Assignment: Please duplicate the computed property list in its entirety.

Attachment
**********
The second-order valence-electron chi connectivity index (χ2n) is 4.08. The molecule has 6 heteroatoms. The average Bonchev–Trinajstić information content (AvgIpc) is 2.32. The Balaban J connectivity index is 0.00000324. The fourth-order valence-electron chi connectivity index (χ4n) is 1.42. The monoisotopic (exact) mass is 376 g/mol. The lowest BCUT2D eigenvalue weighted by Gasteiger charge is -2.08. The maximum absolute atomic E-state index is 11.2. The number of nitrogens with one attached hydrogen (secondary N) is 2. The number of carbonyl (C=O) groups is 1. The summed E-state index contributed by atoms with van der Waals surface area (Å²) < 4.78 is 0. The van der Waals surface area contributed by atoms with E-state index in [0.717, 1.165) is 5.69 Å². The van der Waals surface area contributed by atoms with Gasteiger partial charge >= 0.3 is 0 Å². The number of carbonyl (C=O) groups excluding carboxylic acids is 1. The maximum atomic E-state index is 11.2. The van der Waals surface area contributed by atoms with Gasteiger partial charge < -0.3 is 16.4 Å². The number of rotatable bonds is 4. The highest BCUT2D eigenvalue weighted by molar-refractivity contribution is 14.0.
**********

The second-order valence-electron chi connectivity index (χ2n) is 4.08. The molecule has 6 heteroatoms. The average Bonchev–Trinajstić information content (AvgIpc) is 2.32. The Balaban J connectivity index is 0.00000324. The fourth-order valence-electron chi connectivity index (χ4n) is 1.42. The monoisotopic (exact) mass is 376 g/mol. The lowest BCUT2D eigenvalue weighted by Gasteiger charge is -2.08. The maximum absolute atomic E-state index is 11.2. The number of nitrogens with one attached hydrogen (secondary N) is 2. The number of carbonyl (C=O) groups is 1. The summed E-state index contributed by atoms with van der Waals surface area (Å²) < 4.78 is 0. The van der Waals surface area contributed by atoms with E-state index in [0.717, 1.165) is 5.69 Å². The van der Waals surface area contributed by atoms with Gasteiger partial charge >= 0.3 is 0 Å². The number of carbonyl (C=O) groups excluding carboxylic acids is 1. The maximum atomic E-state index is 11.2. The van der Waals surface area contributed by atoms with Gasteiger partial charge < -0.3 is 16.4 Å². The number of rotatable bonds is 4. The highest BCUT2D eigenvalue weighted by molar-refractivity contribution is 14.0.